Alternatively, a game of chance is one where its outcome is strongly influenced by some randomizing device, such as dice, spinning tops, playing cards, roulette wheels, or numbered balls drawn from a container.
While a game of chance may have some skill element to it, chance generally plays a greater role in determining its outcome. A game of skill may also have elements of chance, but skill plays a greater role in determining its outcome.
However, most games of skill also involve a degree of chance, due to natural aspects of the environment, a randomizing device (such as dice, playing cards or a coin flip), or guessing due to incomplete information. Some games where skill is a component alongside gambling and strategy such as poker may involve the application of such methods as mathematical probability and game theory, bluffing, and other forms of psychological warfare.
Legal meaning edit
The distinction between "chance" and "skill" has legal significance in countries where chance games are treated differently from skill games. The legal distinction is often vague and varies widely from one jurisdiction to the next.
In Germany, whether a game is considered of skill has legal implications with respect to whether money bets on the game's outcome are considered gambling or not. For example, poker is legally considered a game of chance in Germany (thus only allowed in casinos), whereas a tournament of skat is considered a game of skill and competitions with money prizes are allowed. Alternatively, poker has been ruled by a United States federal judge as a game of skill rather than chance.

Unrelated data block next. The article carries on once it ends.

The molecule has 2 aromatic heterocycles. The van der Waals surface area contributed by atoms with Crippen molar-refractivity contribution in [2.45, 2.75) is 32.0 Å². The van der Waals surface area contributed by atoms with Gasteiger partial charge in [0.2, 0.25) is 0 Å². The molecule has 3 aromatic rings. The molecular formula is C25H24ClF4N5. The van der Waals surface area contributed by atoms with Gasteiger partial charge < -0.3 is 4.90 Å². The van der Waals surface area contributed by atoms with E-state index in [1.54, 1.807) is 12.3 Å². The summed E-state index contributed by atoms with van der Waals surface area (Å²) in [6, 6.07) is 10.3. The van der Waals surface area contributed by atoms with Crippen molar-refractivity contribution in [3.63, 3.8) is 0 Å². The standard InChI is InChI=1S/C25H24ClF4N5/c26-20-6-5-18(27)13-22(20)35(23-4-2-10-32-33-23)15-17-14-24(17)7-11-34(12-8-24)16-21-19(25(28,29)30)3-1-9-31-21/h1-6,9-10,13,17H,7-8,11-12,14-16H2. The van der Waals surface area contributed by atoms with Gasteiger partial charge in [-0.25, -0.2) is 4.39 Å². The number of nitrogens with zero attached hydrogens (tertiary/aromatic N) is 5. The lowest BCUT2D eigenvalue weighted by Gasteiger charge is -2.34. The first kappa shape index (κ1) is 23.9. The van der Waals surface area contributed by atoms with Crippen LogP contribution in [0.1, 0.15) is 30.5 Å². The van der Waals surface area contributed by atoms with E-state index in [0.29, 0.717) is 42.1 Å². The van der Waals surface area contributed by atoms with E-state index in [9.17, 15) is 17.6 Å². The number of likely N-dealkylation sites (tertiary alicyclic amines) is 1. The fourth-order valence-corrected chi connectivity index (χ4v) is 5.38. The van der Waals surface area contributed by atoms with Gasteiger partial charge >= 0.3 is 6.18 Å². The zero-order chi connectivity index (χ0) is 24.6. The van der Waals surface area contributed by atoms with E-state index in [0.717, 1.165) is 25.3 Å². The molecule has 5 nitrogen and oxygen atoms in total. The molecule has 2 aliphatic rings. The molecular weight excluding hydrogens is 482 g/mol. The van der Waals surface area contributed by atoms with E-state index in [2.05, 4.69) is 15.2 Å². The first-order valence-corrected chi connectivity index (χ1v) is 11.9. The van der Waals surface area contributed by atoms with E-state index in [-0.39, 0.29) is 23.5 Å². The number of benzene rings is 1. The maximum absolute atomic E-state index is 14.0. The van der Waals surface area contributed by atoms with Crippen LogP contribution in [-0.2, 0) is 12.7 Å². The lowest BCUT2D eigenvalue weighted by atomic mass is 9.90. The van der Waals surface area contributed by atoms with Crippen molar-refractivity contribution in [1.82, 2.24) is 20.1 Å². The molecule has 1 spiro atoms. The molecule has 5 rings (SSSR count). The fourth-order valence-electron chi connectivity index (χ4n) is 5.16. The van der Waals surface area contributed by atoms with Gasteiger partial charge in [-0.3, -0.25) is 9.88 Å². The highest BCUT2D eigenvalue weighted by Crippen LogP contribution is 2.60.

Games of skill requiring special equipment (selection) edit
With the increasing spread of computer games, a lot of software of this genre was also created. Originally, these were mainly so-called jump'n'run games. However, the range has long since expanded and now also includes games with a greater strategic component, for example the various Tetris variants. In contrast to the non-virtual skill game, which usually involves the entire body, eye-hand coordination is required here. Encouraging player responsiveness and imagination is controversial. Nevertheless, various online skill games and jump'n'run adventures also find a place in child psychotherapeutic work.
See also edit
- Solly, Meilan. "The Best Board Games of the Ancient World". Smithsonian Magazine. Archived from the original on 25 February 2020. Retrieved 25 February 2020.
- Dervishi, Kay (2019-06-18). "Other games of chance and skill on Albany's agenda". CSNY. Archived from the original on 2021-05-18. Retrieved 2018-06-25.
- David Carter (9 November 2010). Money Games: Profiting from the Convergence of Sports and Entertainment. Stanford University Press. pp. 169–. ISBN 978-0-8047-7679-0.
- "Poker". Administration of Saxony. Archived from the original on 2021-06-24. Retrieved 2019-12-07.
- A. C. Spapens; Toine Spapens; Alan Littler; Cyrille Fijnaut (2008). Crime, Addiction and the Regulation of Gambling. BRILL. p. 143. ISBN 978-90-04-17218-0.
- Secret, Mosi (21 August 2012). "Poker, a Game of Skill, Is Not Truly Gambling, a Judge Rules". The New York Times. Archived from the original on 2018-06-26. Retrieved 2018-06-25.
- Rainer Koch-Möhr: Computer in der Kinderpsychotherapie. Über den Einsatz von Computerspielen in der Erziehungsberatung. In: Praxis der Kinderpsychologie und Kinderpsychiatrie, Year 47 (1998), Issue 6, pp. 416–425.
- "Computerspiele zur Förderung der kindlichen Entwicklung". Archived from the original on 2022-11-03. Retrieved 2022-11-03.
Media related to Physical-skill games at Wikimedia Commons